Every child born in the Altona district of Hamburg receives a Danish passport
Okay, we cheated this time. Not entirely, though. Altona has only been part of Germany since 1937. The former fishing settlement, although part of the Duchy of Holstein, was administered by Denmark until the end of the Second Schleswig War in 1864. From 1664 then, when it was granted city status and customs exemption, Altona was the second-largest Danish city, outstripped only by Copenhagen, competing with neighbouring Hamburg. But babies born in Altona are, of course, genuine children of Hamburg, and Danish is not normally offered as a foreign language in the schools of the borough.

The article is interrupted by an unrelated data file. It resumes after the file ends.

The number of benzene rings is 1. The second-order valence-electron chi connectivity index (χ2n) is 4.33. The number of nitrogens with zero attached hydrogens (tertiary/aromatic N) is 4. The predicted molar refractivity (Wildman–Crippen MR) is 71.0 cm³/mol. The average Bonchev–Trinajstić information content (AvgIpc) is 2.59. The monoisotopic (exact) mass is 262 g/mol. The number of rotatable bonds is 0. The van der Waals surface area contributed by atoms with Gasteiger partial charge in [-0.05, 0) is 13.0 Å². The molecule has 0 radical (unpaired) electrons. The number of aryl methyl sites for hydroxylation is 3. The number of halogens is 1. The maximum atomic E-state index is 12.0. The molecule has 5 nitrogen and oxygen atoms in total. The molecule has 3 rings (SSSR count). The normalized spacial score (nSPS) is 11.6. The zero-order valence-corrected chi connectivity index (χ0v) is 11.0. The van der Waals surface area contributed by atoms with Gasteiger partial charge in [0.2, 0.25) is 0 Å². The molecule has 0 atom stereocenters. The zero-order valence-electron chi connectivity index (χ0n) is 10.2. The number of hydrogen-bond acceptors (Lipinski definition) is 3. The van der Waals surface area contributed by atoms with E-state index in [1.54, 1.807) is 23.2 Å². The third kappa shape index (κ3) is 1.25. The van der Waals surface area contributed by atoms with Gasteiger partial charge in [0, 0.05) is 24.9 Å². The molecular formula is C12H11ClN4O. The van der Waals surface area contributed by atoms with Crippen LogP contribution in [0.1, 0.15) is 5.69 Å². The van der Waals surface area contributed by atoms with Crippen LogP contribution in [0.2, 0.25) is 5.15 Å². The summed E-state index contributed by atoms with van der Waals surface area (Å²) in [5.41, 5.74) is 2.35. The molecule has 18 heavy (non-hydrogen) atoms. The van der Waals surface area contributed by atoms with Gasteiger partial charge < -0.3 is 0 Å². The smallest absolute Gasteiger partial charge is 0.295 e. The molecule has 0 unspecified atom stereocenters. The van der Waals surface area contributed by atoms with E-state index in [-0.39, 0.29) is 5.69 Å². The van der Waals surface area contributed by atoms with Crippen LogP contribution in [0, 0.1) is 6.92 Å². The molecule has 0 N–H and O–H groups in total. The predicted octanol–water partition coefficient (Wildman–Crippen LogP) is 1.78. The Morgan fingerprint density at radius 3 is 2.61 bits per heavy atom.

There are still plenty of links to our northern neighbour, though, and our catchment area stretches across the border into southern Denmark.